Water management practices for Rice cultivation in Nepal: Sashi Bhusan Kumar Yadav

Author: Sashi Bhusan Kumar Yadav
Bsc Ag. Scholar 
IAAS Pakhlihawa


Rice is grown on an area of 2.6 million hectares of land among which 1.8 million is irrigated of which 1.4 million ha lies in the terai or plains. The remaining 0.40 million ha is in river valleys upland valleys & terraces on hills & mountain. It is unique type of crop among the major food crop as it has capacity to grow in wide range of hydrological situation, soil, types & climate. It is mainly grown in  wetland condition. In Nepal rice grown in almost parts of terai and major parts of hill and few parts of mountain region.

The continuous flooding of rice field does not increase yields so, water can be drained from rice field for 7-14 days at tillering stage. Saturating the field during the crop cycle uses 3000 litres of water to produce 1 kg of rice grain. Water is the single most component for sustainable rice production especially in traditional rice growing areas of Nepal and depletion of water resources is an increasingly worrying aspect of rice production in Nepal.

Challenges for irrigation in Nepal

Old infrastructure & poor performance of the existing irrigation system, weak participation of water uses association weak linkage between agriculture & irrigation, continuation of subsistence agriculture practices etc are key challenges for Nepalese irrigation sector development.

Effective use of water can be achieved by following  process:

  1. Construct field channel to control the flow of water to and from our field.
  2. Prepare the land to minimize water loss & create a hard pan.
  • Level the field for uniform distribution of water throughout the field.
  1. Construct the bund and repair any cracks or holes.
  2. Changing planting method from puddled to non-puddled or transplanting or dry direct seeding.
  3. Applying water saving technologies such as Alternate wetting and drying.

Water requirement of rice at different growth stages

Nursery establishment

Average water requirement in this period is 50-60 mm which is about 5% of total water required by rice throughout growing periods. Summer ploughing reduces water required for land preparation. There is less water requirement of dry seed bed preparation and direct seeded method.


The field are usually flooded & few days after flooding field is ploughed. After ploughing 200-250 mm of water is required during puddling. Large quantity of FYM should be applied in the field since its application increases water holding capacity of light textured soil & thus saves water.


 Seedling transplantation should be done when there is shallow depth of water in the field. After transplantation water level should be around 3 cm with increases 5-10 cm with increasing plant height & remain there until field is drained 7-10 days before harvest. Direct seeded rice field should be flooded only once as the plants are large enough to withstand shallow flooding (3-4 leaf stage).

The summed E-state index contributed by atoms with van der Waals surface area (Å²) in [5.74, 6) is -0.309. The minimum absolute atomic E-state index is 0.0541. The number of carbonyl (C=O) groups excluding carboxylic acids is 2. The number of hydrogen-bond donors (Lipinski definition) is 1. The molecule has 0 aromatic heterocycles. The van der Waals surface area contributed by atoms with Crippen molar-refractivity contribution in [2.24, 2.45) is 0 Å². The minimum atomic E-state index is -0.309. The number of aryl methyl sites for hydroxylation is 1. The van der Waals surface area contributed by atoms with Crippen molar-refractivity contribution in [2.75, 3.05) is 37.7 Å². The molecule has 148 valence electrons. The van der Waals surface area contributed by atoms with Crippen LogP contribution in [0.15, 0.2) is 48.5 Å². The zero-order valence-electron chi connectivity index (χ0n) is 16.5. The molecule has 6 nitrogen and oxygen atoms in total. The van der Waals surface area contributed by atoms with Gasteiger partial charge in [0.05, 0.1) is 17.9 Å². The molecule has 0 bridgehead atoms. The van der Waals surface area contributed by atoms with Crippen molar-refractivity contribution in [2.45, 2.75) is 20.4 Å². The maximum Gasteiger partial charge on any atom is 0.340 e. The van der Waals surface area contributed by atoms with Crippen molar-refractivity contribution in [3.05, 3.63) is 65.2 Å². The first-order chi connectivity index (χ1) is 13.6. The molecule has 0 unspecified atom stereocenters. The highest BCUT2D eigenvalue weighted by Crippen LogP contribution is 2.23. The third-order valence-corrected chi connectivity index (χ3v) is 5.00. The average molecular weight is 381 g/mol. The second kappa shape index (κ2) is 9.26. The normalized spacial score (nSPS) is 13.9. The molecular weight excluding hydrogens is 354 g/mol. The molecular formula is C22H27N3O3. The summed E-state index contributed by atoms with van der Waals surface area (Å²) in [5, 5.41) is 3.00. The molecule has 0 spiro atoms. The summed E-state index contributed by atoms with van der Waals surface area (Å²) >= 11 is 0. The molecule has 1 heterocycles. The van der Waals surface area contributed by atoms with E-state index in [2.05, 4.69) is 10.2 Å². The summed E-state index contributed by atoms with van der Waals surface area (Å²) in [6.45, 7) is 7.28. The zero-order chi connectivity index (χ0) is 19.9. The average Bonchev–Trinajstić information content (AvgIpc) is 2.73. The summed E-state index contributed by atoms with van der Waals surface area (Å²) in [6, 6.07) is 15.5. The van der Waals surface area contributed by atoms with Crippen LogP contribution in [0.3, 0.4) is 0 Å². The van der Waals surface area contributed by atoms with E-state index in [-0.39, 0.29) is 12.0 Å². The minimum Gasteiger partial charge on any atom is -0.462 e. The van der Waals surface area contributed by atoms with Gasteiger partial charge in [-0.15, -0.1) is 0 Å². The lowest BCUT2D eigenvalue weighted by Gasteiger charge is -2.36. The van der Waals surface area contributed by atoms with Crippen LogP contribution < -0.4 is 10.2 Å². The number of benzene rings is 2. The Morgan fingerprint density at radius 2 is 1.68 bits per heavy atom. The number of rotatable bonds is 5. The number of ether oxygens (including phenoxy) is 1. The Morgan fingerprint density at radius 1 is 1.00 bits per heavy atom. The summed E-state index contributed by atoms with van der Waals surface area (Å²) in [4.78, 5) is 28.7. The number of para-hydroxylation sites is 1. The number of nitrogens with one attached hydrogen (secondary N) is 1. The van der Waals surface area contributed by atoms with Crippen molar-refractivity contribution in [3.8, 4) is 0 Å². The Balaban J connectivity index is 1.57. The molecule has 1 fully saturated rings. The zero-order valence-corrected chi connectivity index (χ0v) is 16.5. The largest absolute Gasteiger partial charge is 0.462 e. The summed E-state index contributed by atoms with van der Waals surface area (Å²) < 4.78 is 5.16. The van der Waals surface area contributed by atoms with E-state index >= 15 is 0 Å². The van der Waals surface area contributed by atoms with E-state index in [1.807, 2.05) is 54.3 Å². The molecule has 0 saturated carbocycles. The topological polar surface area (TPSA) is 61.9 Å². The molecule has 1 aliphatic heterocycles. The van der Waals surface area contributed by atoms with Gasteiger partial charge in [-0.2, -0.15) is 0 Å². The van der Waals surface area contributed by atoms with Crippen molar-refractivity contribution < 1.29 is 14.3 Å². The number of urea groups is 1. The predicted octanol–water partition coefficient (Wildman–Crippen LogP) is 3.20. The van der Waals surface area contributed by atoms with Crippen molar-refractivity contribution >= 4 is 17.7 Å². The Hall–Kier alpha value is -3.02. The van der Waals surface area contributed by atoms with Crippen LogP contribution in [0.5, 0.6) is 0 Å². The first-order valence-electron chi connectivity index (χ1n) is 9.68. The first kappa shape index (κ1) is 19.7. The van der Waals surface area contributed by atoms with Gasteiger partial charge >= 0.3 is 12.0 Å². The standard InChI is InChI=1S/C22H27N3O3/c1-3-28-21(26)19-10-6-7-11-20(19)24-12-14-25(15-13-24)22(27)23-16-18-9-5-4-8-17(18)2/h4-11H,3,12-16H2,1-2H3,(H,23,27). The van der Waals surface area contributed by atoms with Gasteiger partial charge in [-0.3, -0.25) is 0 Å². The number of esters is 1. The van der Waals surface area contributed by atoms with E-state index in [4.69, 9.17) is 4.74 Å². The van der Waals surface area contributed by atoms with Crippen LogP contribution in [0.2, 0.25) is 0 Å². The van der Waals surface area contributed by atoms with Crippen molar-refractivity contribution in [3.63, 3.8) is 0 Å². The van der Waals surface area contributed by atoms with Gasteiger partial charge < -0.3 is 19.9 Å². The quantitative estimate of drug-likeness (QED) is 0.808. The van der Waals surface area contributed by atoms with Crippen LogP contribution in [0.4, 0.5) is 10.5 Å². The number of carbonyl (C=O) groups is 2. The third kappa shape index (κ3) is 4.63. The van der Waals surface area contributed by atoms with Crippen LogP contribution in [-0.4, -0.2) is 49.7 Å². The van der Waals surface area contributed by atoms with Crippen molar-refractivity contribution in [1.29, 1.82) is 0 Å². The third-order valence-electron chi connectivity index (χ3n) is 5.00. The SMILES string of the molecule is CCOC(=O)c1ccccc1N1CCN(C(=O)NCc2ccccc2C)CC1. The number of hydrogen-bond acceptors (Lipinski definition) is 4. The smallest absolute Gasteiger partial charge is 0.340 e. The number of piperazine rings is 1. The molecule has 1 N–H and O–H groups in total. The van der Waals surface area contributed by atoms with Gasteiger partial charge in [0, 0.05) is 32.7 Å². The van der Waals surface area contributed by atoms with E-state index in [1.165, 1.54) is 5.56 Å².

Weed management

Continuous flooding helps to ensure sufficient water control weeds. Proper water management is necessary for the formation of chemical treated soil layer to ensure sufficient time for weeds to absorb. Shallow depth of water should be maintained at the time of application & this water should be kept for a certain length of time (5-7 days). Normally, it is recommended to keep water standing for at least one week after chemical application. Draining of water or overflowing after application should be avoided.

Critical stages of water requirement

Critical stage refers to a stage when scarcity or deficit of water causes comparatively greater reduction in yield which cannot be made by favourable water supply at earlier or later stages.  Hence, water deficit during these stages should be avoided.

 Following are the important critical crop stages for water stress in rice plant.


Allow the water to aerate the soil and stimulate root penetration, tillering production, firm root anchorage, correction of micronutrients imbalance and removal of toxic substances from the soil.

                -Panicle initiation: Maintain 2-5 cm flood water to avoid drought stress

                -Heading/panicle emergence


About 70% loss in grain yield is due to stress at reproductive stage after flowering there is great decrease in water requirement. The moisture stress reduce the number of grain panicle and thus the yield is decreased. To facilitate uniform maturity and harvesting of the crop, irrigation should be stopped after grain hardening stage.

A study showed that termination of irrigation 14 to 17 days before the harvest resulted to a uniform maturity of the crop and economized 16 cm of irrigation of water, while suspension of irrigation 3 weeks before the harvest saved 22 cm of water. In later case there was marginal decrease of only 200 kg grain per hectare.

Role of irrigated water in insect and disease management